The configuration options are really simple and using the jqGrid new API to query out the values stored in the grid itself we’re able to be completely dynamic.

Here we’re telling the grid the root of our data – the source array that should be used for the rows – is the JSON response itself. Records should return how many records (rows) the grid will use.

The two critical settings for which I was unable to find an example are page and total. Most of the sources I found just hard-coded the return to the number 1. This is obviously not workable if you have more records (rows) to display than a single page can show.

I was able to guess the grid’s variable name for our current page. Why this isn’t automatic, I don’t know. Maybe if I omitted this it would be? I leave this as an exercise for the reader but for our purpose this is all we need for page.

Total was the hardest to get working. I took a stab that the setting for rowNum in the jqGrid setup would be updated when a new option was selected in the pager control. It is! With that we can calculate the total (number of pages the grid needs to display all the rows) with a simple round-up of the records (rows) divided by rowNum (number of rows to show in a page).

Now that we can query out some state from the grid for use in our jsonReader configuration, we’re able to simulate the data the grid would normally pull from the original JSON data and paging works quickly and beautifully.

In case you’re wondering what the HTML looked like in my demo page:

<body>
 <div id="jQGrid">
  <table id="list"></table>
  <div id="page"></div>
 </div>
</body>

I’m sure there are more options that could be used to allow on-demand loading of data but unfortunately our time constraints did not permit me to go down that road. For our needs where all our data originates within 1 hop of our clients and the data itself is compact, loading all the data at once is acceptable. That said, I’d love to see what other cool features we can get from the grid but it’ll be my coworker that gets to have that adventure for now.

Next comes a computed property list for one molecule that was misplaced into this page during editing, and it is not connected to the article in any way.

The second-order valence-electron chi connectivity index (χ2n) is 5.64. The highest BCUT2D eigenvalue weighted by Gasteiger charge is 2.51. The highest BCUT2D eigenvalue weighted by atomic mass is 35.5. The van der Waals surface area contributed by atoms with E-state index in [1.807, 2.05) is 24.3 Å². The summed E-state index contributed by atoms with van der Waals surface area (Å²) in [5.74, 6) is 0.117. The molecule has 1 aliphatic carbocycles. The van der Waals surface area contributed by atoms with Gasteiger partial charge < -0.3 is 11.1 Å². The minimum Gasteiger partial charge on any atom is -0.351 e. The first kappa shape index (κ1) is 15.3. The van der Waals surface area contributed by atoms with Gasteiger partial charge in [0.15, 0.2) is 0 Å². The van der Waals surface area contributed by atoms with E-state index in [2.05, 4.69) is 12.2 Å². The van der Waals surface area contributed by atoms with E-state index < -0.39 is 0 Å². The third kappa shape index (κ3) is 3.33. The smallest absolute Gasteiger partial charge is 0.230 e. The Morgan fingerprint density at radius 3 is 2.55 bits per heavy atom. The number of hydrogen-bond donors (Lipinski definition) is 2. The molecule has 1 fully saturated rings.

Happy JSON sourced client side gridding,
-Erik

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5 responses to “jqGrid and Flat JSON Data with Paging

  1. thank you so much I have been struggling with the client side paging for days..

  2. Thanks this me helped me a lot.

  3. Hi! The prev and next buttons doesn’t work for me… Can you explain me how it works? I think it’s because when the data is loaded, the jqgrid prev and next buttons call to dthe webmwthod again…

    • Are you setting `loadonce` to true when configuring the grid? This should tell the grid that the data is a full, complete set. It will then operate over that data for the purposes of paging.

      For our use, we’re loading all the rows so paging is handled locally but we’re using server-side AJAX methods for filtering and sorting. This is because I wasn’t able to figure out custom sorting (using a data column that isn’t shown as the sort source when a user tries to sort a specific visible column).

      This has been working as expected and I don’t think we had any trouble with it.

  4. Respected Sir, It will be a Great Gift for all of us if you provide complete code of CRUD operations. Looking forward to hear from you soon.